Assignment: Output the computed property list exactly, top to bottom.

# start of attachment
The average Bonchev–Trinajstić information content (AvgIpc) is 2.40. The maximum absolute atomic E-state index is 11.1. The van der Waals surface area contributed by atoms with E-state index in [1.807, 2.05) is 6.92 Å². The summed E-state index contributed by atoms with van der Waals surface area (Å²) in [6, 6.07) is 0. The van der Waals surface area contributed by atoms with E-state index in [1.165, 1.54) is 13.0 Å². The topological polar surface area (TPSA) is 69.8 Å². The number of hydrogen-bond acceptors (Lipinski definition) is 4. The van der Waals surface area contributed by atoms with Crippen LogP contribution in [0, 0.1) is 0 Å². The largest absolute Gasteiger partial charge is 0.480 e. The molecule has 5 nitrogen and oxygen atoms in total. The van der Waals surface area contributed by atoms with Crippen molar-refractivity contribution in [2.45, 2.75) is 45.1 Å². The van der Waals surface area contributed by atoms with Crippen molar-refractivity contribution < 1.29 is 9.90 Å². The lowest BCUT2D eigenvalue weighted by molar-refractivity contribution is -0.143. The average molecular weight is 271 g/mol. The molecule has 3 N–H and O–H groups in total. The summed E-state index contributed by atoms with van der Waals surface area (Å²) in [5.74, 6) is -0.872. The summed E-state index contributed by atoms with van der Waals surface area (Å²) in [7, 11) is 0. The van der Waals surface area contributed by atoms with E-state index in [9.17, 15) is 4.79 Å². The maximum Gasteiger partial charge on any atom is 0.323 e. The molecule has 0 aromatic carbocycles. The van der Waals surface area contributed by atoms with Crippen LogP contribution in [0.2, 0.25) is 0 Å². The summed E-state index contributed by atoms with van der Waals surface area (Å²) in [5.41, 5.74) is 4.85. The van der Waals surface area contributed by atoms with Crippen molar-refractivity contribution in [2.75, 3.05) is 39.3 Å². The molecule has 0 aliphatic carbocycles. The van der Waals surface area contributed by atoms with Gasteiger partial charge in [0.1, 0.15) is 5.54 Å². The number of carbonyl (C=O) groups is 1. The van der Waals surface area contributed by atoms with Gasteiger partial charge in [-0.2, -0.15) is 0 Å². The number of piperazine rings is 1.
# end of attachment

The average Bonchev–Trinajstić information content (AvgIpc) is 2.40. The maximum absolute atomic E-state index is 11.1. The van der Waals surface area contributed by atoms with E-state index in [1.807, 2.05) is 6.92 Å². The summed E-state index contributed by atoms with van der Waals surface area (Å²) in [6, 6.07) is 0. The van der Waals surface area contributed by atoms with E-state index in [1.165, 1.54) is 13.0 Å². The topological polar surface area (TPSA) is 69.8 Å². The number of hydrogen-bond acceptors (Lipinski definition) is 4. The van der Waals surface area contributed by atoms with Crippen LogP contribution in [0, 0.1) is 0 Å². The largest absolute Gasteiger partial charge is 0.480 e. The molecule has 5 nitrogen and oxygen atoms in total. The van der Waals surface area contributed by atoms with Crippen molar-refractivity contribution in [2.45, 2.75) is 45.1 Å². The van der Waals surface area contributed by atoms with Crippen molar-refractivity contribution < 1.29 is 9.90 Å². The lowest BCUT2D eigenvalue weighted by molar-refractivity contribution is -0.143. The average molecular weight is 271 g/mol. The molecule has 3 N–H and O–H groups in total. The summed E-state index contributed by atoms with van der Waals surface area (Å²) in [5.74, 6) is -0.872. The summed E-state index contributed by atoms with van der Waals surface area (Å²) in [7, 11) is 0. The van der Waals surface area contributed by atoms with E-state index in [9.17, 15) is 4.79 Å². The maximum Gasteiger partial charge on any atom is 0.323 e. The molecule has 0 aromatic carbocycles. The van der Waals surface area contributed by atoms with Crippen LogP contribution in [0.2, 0.25) is 0 Å². The summed E-state index contributed by atoms with van der Waals surface area (Å²) in [5.41, 5.74) is 4.85. The van der Waals surface area contributed by atoms with Crippen molar-refractivity contribution in [2.75, 3.05) is 39.3 Å². The molecule has 0 aliphatic carbocycles. The van der Waals surface area contributed by atoms with Gasteiger partial charge in [0.1, 0.15) is 5.54 Å². The number of carbonyl (C=O) groups is 1. The van der Waals surface area contributed by atoms with Gasteiger partial charge in [-0.2, -0.15) is 0 Å². The number of piperazine rings is 1.